The Farmers of Simalele village in the Kalomo district, located in the Southern Province of Zambia, have directly experienced the effects of climate change during the past few years. “I noticed it was getting much hotter, and we were getting less rain. This started around 2010 when we had the first big drought,” said Chuumputa Muponda, a 48-year old lead farmer in the community who supports a family of six children.
Once the shallow water wells dry out, his family — usually one of his eldest daughters — is ought to travel long distances down to the river in the search for water. The water scarcity limits the number of animals he can raise and takes away from the valuable time dedicate to farm activities. Muponda also noticed that disease is beginning to spread. People were falling sick more frequently and he would often need to take additional time off to take his family to the nearest health clinic, many miles away.
The hard conditions in this area have motivated some to leave. “A few neighboring farming families moved away to other areas like Mumba,” he said.
Adapting to climate change and reducing emissions
The stresses from a changing climate prompted Muponda to consider innovations for his farming techniques. One such approach is conservation agriculture, a strategy he had learned about from the Conservation Agriculture (CASO) project under the EU implemented by the Food and Agriculture Organisation (FAO) of the United Nations. By introducing sustainable land management practices that include minimal soil disturbance (no tillage), permanent ground cover and crop rotation farmers manage to improve soil health and agricultural yield while also increasing carbon sequestration. The protective soil cover also lowers needs for irrigation and fertilizers.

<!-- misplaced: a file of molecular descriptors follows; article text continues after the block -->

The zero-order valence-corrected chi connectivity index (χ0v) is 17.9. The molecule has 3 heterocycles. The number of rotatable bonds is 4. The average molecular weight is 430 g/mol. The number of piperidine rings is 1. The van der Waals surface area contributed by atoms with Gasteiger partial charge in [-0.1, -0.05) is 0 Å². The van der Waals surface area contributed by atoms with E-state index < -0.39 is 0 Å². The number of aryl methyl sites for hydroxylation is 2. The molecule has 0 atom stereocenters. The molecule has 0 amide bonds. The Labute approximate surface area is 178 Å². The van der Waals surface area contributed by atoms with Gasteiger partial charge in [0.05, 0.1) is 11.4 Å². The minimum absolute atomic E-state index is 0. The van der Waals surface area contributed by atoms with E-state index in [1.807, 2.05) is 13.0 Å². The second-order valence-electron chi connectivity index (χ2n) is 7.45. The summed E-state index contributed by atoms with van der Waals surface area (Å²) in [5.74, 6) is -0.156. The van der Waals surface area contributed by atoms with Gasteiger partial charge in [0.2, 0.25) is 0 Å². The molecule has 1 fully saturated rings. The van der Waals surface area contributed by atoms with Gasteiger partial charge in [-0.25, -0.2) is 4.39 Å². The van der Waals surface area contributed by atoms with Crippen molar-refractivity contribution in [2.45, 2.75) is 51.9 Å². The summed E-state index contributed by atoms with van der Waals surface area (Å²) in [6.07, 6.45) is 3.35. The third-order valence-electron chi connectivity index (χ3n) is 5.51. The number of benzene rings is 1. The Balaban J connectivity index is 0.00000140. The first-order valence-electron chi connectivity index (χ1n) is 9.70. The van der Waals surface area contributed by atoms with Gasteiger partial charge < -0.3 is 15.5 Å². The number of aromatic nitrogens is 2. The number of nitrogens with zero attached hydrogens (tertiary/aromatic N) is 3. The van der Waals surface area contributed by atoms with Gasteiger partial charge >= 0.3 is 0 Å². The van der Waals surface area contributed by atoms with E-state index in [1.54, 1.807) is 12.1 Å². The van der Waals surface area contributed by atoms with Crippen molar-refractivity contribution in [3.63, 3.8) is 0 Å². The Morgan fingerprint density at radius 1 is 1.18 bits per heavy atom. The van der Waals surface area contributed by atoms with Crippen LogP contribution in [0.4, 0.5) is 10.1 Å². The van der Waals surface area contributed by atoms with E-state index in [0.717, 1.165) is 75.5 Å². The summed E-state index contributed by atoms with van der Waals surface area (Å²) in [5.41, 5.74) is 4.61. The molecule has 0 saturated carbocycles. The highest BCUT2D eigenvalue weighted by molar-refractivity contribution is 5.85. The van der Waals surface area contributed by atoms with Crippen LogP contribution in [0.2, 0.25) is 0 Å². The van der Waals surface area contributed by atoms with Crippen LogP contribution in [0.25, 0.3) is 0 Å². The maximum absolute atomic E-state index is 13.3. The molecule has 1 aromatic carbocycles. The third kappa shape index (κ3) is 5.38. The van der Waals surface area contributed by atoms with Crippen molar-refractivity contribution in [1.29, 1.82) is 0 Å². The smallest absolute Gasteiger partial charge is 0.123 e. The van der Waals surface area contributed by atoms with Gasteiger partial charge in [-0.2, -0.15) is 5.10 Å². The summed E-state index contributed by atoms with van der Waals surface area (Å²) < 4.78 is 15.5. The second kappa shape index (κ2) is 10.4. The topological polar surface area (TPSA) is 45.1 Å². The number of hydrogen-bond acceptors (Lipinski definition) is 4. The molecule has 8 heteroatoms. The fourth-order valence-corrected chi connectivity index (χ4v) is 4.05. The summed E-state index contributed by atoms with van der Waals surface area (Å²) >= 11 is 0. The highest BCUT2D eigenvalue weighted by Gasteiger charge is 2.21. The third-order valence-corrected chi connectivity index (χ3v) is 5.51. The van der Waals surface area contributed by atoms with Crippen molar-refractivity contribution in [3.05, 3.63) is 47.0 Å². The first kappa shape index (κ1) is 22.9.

While shifting to more sustainable agriculture practices, Muponda decided to switch from farming tobacco — the primary crop in his region— to maize, which is less destructive for the environment. One of the biggest improvements was that new equipment not only improved soil quality but also maximized efficiency. “Before [the adoption of the conservation agriculture approach], it took me two days to reap one hectare. Now, I can do this job within one day,” Muponda said. He owns 21 hectares of land, this translates to reducing his reaping time by three weeks.
Improved soil health and limited use of herbicides helped him multiply the yield by a factor of four, from 50 bags to 218 bags of maize per ½ hectare. These efforts are supported by a Nationally Appropriate Mitigation Action (NAMA), designed to reduce emissions. Developed with the United Nations Development Programme (UNDP), it aims to scale up the conservation agriculture approach and promote the adoption of low emission, high nutrient efficiency fertilizers.
Over the years, Mupondo has skillfully combined these inputs and others, from a variety of programmes, including livestock distribution and bush and tree maintenance. Now, he acts as a mentor — a source of inspiration and knowledge for farmers. He has developed a farming network to share experiences, discuss challenges, and introduce others to the benefits of a conservation agriculture approach.
Sustainable land — Improve livelihood